Methodology/principal Findings: By immunofluorescence microscopy and by mRNA expression, BAMBI is restricted to endothelial cells of the glomerular and some peritubular capillaries and of arteries and veins in both murine and human kidneys. TGFβ upregulated mRNA of BAMBI in murine glomerular endothelial cells (mGEC). LPS did not downregulate mRNA for BAMBI in mGEC or in HUVECs. BAMBI mRNA had a half-life of only 60 minutes and was stabilized by cycloheximide, indicating post-transcriptional regulation due to AU-rich elements, which we identified in the 3' untranslated sequence of both the human and murine BAMBI gene. BAMBI protein turnover was studied in HUVECs with BAMBI overexpression using a lentiviral system. Serum starvation as an inducer of autophagy caused marked BAMBI degradation, which could be totally prevented by inhibition of lysosomal and autolysosomal degradation with bafilomycin, and partially by inhibition of autophagy with 3-methyladenine, but not by proteasomal inhibitors. Rapamycin activates autophagy by inhibiting TOR, and resulted in BAMBI protein degradation. Both serum starvation and rapamycin increased the conversion of the autophagy marker LC3 from LC3-I to LC3-II and also enhanced co-staining for BAMBI and LC3 in autolysosomal vesicles.

Conclusions/significance: 1. BAMBI localizes to endothelial cells in the kidney and to HUVECs. 2. BAMBI mRNA is regulated by post-transcriptional mechanisms. 3. BAMBI protein is regulated by lysosomal and autolysosomal degradation. The endothelial localization and the quick turnover of BAMBI may indicate novel, yet to be defined functions of this modulator for TGFβ and Wnt protein actions in the renal vascular endothelium in health and disease.
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http://journals.plos.org/plosone/article?id=10.1371/journal.pone.0012995PLOS
http://www.ncbi.nlm.nih.gov/pmc/articles/PMC2945319PMC
September 2010

Innate immune receptors and autophagy: implications for autoimmune kidney injury.

Kidney Int 2010 Jul 28;78(1):29-37. Epub 2010 Apr 28.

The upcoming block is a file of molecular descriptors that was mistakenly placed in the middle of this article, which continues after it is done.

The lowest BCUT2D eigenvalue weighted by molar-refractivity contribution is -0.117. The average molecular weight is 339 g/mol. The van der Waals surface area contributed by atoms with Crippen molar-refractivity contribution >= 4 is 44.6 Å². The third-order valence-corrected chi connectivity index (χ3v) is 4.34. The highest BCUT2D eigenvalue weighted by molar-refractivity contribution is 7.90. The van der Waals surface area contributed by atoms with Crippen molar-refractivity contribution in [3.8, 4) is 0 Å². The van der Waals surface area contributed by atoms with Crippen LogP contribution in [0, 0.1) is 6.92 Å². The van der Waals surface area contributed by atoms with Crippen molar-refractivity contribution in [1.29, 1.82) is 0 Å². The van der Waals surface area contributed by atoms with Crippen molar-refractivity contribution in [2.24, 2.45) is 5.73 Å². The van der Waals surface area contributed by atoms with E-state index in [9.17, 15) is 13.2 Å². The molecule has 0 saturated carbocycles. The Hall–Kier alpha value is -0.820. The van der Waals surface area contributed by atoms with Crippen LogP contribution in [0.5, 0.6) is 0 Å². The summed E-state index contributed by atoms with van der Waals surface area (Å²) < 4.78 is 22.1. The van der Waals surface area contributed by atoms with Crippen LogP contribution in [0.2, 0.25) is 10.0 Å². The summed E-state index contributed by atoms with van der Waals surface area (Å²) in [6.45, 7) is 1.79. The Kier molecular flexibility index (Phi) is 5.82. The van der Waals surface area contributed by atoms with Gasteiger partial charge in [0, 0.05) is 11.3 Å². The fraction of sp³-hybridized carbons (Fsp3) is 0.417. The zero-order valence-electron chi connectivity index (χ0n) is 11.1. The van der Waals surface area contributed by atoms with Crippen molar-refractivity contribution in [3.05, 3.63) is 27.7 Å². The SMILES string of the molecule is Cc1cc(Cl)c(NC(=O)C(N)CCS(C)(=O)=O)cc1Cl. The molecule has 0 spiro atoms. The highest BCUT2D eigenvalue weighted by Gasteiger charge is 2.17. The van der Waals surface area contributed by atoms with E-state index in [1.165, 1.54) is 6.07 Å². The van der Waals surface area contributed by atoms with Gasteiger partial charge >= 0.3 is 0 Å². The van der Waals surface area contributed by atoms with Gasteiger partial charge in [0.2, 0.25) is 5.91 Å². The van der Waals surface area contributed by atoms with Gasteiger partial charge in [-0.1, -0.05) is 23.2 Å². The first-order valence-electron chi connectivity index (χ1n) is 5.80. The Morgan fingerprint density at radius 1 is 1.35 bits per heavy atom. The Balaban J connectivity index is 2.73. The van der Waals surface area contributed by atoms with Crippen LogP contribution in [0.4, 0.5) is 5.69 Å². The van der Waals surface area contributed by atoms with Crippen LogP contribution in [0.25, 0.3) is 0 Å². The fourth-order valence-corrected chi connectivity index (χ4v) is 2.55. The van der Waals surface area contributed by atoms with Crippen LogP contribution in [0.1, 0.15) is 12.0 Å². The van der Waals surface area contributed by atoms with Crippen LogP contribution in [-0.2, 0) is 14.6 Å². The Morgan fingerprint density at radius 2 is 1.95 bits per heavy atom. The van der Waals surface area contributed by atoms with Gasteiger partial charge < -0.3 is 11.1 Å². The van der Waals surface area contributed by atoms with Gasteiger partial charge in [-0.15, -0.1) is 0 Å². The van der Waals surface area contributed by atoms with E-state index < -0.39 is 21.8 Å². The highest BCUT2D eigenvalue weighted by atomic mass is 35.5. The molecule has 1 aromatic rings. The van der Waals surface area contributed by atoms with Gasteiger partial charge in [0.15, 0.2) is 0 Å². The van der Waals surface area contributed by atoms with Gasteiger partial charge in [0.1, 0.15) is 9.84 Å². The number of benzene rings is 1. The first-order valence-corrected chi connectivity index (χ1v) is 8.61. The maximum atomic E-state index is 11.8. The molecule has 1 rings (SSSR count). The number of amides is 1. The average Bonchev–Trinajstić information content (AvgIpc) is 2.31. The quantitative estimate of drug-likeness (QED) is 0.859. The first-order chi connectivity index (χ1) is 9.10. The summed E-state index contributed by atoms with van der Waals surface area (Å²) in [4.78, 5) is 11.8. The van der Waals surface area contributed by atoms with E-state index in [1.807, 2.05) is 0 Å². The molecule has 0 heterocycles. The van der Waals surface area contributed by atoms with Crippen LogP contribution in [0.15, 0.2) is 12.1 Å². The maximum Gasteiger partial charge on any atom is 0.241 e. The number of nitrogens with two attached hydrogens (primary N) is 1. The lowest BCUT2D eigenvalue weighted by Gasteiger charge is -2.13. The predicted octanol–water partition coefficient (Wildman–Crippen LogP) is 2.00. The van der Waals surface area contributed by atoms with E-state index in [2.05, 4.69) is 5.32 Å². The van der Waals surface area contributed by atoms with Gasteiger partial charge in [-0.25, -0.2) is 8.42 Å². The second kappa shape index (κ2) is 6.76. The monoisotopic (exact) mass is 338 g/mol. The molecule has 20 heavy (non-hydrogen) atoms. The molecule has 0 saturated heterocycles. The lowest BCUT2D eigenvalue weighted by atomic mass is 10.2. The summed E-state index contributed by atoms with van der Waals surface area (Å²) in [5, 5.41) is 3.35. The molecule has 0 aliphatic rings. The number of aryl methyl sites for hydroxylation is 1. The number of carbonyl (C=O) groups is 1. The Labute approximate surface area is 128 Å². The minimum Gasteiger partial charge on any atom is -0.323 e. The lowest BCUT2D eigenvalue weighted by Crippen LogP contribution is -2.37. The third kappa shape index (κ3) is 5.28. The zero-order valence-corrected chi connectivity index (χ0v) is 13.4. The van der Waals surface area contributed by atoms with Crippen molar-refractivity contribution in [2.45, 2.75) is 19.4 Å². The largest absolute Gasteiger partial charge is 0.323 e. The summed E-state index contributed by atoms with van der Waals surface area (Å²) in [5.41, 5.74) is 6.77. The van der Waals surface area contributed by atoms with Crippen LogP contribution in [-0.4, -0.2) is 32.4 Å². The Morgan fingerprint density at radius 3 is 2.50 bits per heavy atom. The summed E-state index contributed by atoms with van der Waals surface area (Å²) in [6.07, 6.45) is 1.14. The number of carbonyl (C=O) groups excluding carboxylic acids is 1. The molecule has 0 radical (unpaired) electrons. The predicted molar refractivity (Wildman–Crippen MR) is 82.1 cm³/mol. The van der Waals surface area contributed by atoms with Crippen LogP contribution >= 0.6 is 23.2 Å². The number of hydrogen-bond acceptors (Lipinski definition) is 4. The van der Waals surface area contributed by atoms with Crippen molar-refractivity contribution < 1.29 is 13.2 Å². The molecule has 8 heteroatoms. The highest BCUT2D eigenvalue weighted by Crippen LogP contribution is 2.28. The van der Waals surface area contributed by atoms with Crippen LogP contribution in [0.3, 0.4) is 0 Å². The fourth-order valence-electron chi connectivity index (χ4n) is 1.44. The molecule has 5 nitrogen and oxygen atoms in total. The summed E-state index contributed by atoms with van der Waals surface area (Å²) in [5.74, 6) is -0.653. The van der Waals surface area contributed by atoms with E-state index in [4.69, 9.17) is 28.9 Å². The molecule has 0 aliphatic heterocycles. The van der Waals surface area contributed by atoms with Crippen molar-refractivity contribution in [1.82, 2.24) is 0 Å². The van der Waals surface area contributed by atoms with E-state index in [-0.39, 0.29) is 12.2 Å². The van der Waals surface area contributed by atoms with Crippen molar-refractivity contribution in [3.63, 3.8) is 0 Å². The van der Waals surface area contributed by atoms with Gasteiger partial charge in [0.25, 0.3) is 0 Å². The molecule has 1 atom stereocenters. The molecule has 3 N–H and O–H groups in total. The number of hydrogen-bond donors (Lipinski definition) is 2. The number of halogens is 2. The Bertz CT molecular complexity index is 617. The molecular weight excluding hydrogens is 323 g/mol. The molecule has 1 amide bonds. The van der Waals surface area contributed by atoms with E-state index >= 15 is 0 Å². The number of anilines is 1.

Department of Nephrology, University of Munich, Munich, Germany.

Inflammation is the immune system's response to infectious or noninfectious sources of danger. Danger recognition is facilitated by various innate immune receptor families including the Toll-like receptors (TLRs), which detect danger signals in extracellular and intracellular compartments. It is an evolving concept that renal damage triggers intrarenal inflammation by immune recognition of molecules that are being released by dying cells. Such danger-associated molecules act as immunostimulatory agonists to TLRs and other innate immune receptors and induce cytokine and chemokine secretion, leukocyte recruitment, and tissue remodeling. As a new entry to this concept, autophagy allows stressed cells to reduce intracellular microorganisms, protein aggregates, and cellular organelles by moving and subsequently digesting them in autophagolysosomes. Within the autophagolysosome, endogenous molecules and danger-associated molecules may be presented to TLRs or loaded onto the major histocompatibility complex and presented as autoantigens. Here we discuss the current evidence for the danger signaling concept in autoimmune kidney injury and propose that autophagy-related processing of self-proteins provides a source of immunostimulatory molecules and autoantigens. A better understanding of danger signaling should enable us to unravel yet unknown triggers for renal immunopathology and progressive kidney disease.